Oh for God's sake. Carnivorous and omnivorous animals eat other animals. That's what we do. Yes, the way we treat other animals is often grotesque at best, but I am sick to fucking death of vegetarians proclaiming their superiority as if we didn't evolve to eat flesh. Come the fuck on.
posted by dirtynumbangelboy at 1:04 PM on May 16, 2008


That's what we do.

No, that's what you do.

I've simply chosen not to.

Doesn't make me superior, and I've never claimed that it does, and I never will make that claim.

It's funny, though, how we're animals when it comes to stuff like this, but in other situations we're better than them.
posted by turgid dahlia at 5:59 PM on May 16, 2008


Of course we're better than them. That's why we eat them.
posted by Dave Faris at 6:46 PM on May 16, 2008


I never will make that claim.

You don't need to, your thinly veiled implications do it for you.
posted by Kraftmatic Adjustable Cheese at 7:35 PM on May 16, 2008


It's funny, though, how we're animals when it comes to stuff like this, but in other situations we're better than them.


Nice strawman. You said that, not I.

That's what we do.

No, that's what you do.

I've simply chosen not to.


And carefully imply, while claiming otherwise, that it makes you superior. It doesn't. This may be news to you.

I never will make that claim.

You don't need to, your thinly veiled implications do it for you.

Bingo!
posted by dirtynumbangelboy at 11:39 PM on May 16, 2008


I am sick to fucking death of vegetarians proclaiming their superiority as if we didn't evolve to eat flesh.

C'mon, dude -- what moral significance are you attributing to our having evolved to eat (some) meat? Why does it matter? Remember, we don't have to eat meat, we simply have that capacity. Since when does having evolved the capacity to do something make it okay to do it?

Rape and murder are part of our evolutionary patrimony, too. We have ancestors who would not have passed on their genes if not for those behaviors. That doesn't make them morally normative. You can respond by saying that rape and murder are different -- we know they're wrong. But that eviscerates the argument that we have to morally respect behaviors that have evolved.

We have to examine our behaviors when they affect other sentient creatures, even if a significant proportion of our ancestors had those same behaviors. Evolution is no excuse not to measure meat-eating (or vegetarianism, duh) against moral standards. Once you reach this pass, of course, you have to think about the tremendous pain and suffering imposed on most food animals, and the waste of energy and resources in growing plants to feed animals we breed rather than to feed humans (the process is about 10% calorie-efficient, depending on the animal, not counting the costs of managing the animals).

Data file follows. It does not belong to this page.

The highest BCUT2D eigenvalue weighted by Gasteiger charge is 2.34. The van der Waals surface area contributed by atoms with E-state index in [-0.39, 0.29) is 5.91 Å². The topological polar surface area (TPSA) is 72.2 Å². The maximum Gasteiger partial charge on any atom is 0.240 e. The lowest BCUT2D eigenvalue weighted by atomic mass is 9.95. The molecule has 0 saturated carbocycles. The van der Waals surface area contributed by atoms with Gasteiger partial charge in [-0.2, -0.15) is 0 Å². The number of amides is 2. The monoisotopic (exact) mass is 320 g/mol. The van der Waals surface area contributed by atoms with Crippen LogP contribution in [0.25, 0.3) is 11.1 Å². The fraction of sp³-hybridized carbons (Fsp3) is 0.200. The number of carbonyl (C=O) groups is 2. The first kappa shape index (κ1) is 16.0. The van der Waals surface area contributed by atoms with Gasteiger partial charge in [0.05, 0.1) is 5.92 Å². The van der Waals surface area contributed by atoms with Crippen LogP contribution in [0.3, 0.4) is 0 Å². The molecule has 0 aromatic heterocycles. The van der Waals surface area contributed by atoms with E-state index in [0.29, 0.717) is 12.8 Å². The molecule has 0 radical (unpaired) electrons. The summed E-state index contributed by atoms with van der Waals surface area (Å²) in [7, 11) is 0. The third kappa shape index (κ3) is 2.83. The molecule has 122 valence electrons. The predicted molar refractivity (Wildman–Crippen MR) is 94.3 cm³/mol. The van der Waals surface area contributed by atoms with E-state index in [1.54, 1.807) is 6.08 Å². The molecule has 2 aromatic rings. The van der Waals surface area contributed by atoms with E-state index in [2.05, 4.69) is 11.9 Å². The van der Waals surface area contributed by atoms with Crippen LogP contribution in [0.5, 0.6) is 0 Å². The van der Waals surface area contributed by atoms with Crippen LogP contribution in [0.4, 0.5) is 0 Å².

There may be a case to be made for eating meat on the merits, but you can't get there by ignoring its brutality, as though cruelty doesn't matter because we have appendices.
posted by grobstein at 9:10 AM on May 17, 2008


Rape and murder are part of our evolutionary patrimony, too.

That is ridiculous. Rape and murder are not essential to our survival. Eating is.

We have to examine our behaviors when they affect other sentient creatures

Perhaps. But why, then do other creatures geta free pass on eating meat? We. Are. Animals.

There may be a case to be made for eating meat on the merits, but you can't get there by ignoring its brutality, as though cruelty doesn't matter because we have appendices.


And there's the other fucking thing I am so sick and fucking tired of. How about you fucking read what I fucking wrote, you fucking wanker? Observe:

Yes, the way we treat other animals is often grotesque at best,

So could you please, pretty please with a fucking vegan sory goddamn cherry on top, show me where I said that I was ignoring the brutality and that cruelty doesn't matter?

OH YEAH I DIDN'T YOU STUPID FUCK.

Jesus fucking CHRIST I am sick of this shit around here.

ATTENTION METAFILTER

PLEASE TO BE STOPPING PUTTING WORDS IN MY MOUTH
posted by dirtynumbangelboy at 9:29 AM on May 17, 2008 [1 favorite]


Well, that certainly was convincing. I'm sure all the vegans will think twice before passing up that bacon now.
posted by Dave Faris at 9:59 AM on May 17, 2008


Dave, don't be a douche. I have zero fucking interest in persuading vegetarians/vegans to eat meat. My interest lies in puncturing their sanctimonious bullshit.
posted by dirtynumbangelboy at 10:13 AM on May 17, 2008


And you certainly have done that. I'm sure they feel less superior now.
posted by Dave Faris at 10:20 AM on May 17, 2008


Why are you such a monumental douchebag?
posted by dirtynumbangelboy at 10:25 AM on May 17, 2008


I guess I'm just frustrated. I just spent the last hour searching the web for rational arguments against the superiority of veganism, and only managed to find article after article for debating against carnivores and omnivores -- with talking points and everything, written by well-meaning philosophy professors from expensive liberal arts colleges.

Had I known I could just resort to epithets and namecalling, I guess I wouldn't have wasted my time.
posted by Dave Faris at 10:31 AM on May 17, 2008


The epithets and namecalling were because he was being an asshole and putting words in my mouth.

The namecalling to you was, well, because you're a monumental douchebag who needs therapy.
posted by dirtynumbangelboy at 10:40 AM on May 17, 2008